Overlapping Devotional thoughts

As part of my daily devotions I read through Scripture and read from Kenneth Osbeck’s “Amazing Grace: 366 Inspiring Hymn Stories for Daily Devotions”. I also frequently read from C. H. Spurgeon’s excellent “Morning and Evening” devotional. Today there was a happy overlapping of the devotional thoughts from them. First, here is a quote from the Spurgeon:

“We are married unto Christ; and shall our great Bridegroom permit his spouse to linger in constant grief? Our hearts are knit unto him: we are his members, and though for awhile we may suffer as our Head once suffered, yet we are even now blessed with heavenly blessings in him. We have the earnest (down payment or guarantee) of our inheritance in the comforts of the Spirit, which are neither few nor small. Inheritors of joy for ever, we have foretastes of our portion. There are streaks of the light of joy to herald our eternal sunrising. Our riches are beyond the sea; our city with firm foundations lies on the other side the river; gleams of glory from the spirit-world cheer our hearts, and urge us onward.”

The hymn for today is called “The Sands of Time Are Sinking” by Anne Ross Cousin (1824-1906). Here is the hymn text, as quoted in the devotional:

The sands of time are sinking, the dawn of heaven breaks; the summer morn I’ve sighed for—the fair, sweet morn awakes. Dark, dark hath been the midnight, but day-spring is at hand, and glory, glory dwelleth in Immanuel’s land.

O Christ, He is the fountain, the deep, sweet well of love! The streams on earth I’ve tasted more deep I’ll drink above: There to an ocean fulness His mercy doth expand, and glory, glory dwelleth in Immanuel’s land.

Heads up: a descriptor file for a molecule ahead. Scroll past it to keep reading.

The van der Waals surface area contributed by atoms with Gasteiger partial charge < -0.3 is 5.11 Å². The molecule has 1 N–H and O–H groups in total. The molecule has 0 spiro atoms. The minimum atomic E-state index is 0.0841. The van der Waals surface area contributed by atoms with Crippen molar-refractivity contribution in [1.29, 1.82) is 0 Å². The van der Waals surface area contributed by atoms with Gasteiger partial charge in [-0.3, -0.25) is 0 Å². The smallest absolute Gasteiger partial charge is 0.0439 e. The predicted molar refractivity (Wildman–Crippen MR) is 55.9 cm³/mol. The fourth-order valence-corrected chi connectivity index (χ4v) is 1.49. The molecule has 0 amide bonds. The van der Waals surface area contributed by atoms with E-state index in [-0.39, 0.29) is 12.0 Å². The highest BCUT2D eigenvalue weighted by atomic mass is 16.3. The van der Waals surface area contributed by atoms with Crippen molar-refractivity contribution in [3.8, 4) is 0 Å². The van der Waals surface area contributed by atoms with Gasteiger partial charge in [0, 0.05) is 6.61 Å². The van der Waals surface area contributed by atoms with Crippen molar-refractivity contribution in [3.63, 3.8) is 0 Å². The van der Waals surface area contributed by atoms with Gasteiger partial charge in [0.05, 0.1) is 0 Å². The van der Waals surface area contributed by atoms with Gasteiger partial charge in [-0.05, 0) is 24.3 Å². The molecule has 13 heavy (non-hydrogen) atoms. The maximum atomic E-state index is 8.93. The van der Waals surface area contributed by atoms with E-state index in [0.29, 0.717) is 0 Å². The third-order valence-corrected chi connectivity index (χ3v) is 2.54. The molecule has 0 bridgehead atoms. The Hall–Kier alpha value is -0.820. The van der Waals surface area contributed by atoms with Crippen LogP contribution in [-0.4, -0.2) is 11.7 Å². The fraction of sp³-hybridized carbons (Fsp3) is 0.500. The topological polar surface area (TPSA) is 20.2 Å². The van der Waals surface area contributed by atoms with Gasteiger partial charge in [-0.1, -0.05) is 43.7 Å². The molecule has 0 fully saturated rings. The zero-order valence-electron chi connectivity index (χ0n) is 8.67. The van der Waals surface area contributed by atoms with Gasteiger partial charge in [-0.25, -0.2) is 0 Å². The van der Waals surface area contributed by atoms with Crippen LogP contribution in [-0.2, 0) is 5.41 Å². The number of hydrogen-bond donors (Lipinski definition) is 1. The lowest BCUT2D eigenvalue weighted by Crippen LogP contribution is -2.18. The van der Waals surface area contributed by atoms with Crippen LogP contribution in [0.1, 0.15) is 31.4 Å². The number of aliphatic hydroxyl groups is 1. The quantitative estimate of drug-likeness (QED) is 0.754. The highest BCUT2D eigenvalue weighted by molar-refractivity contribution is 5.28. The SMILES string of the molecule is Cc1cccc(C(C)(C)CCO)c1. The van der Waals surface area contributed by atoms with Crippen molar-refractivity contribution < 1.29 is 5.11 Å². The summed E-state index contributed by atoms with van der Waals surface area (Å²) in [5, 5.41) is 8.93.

O I am my Beloved’s, and my Beloved’s mine! He brings a poor vile sinner into His “house of wine.” I stand upon His merit—I know no other stand, not e’en where glory dwelleth in Immanuel’s land.

The Bride eyes not her garment but her dear Bridegroom’s face; I will not gaze at glory but on my King of grace, not at the crown He giveth but on His pierced hand: The Lamb is all the glory of Immanuel’s land.

Spurgeon says, “we have foretastes of our portion”. The hymn says, “the streams on earth I’ve tasted more deep I’ll drink above.”

“There are streaks of the light of joy to herald our eternal sunrising”, says Spurgeon.  “The dawn of heaven breaks…the fair, sweet morn awakes” speaks the hymn.

There is also the comparison of the church and Christ as Bridegroom and Bride: “We are married unto Christ; and shall our great Bridegroom permit his spouse to linger in constant grief?” “The Bride eyes not her garment but her dear Bridegroom’s face.”

All, all of this is written to encourage our hearts towards thoughts of our eternal home. May we ever more be sighing for that “summer morn” of the Eternal Day in Heaven…

 

Coming to the cross again

There will never be a day when I don’t have to fight for holiness. It will never come easily, but then, my inheritance was bought with precious blood. Why should I expect that my life in Christ should be a walk in the park?

Oh, give me strength, Lord, to carry on– each day coming to the cross and affirming again Your justice against my sin was paid for by Jesus. Justice, yes, and LOVE. (Rom. 5:8) Through Jesus, I have access to God’s grace daily. I have access to God’s unmerited favor towards me through the merit of Christ. I can rejoice! I have hope! Oh, fill me again with the sense of that hope and joy!

A personal meditation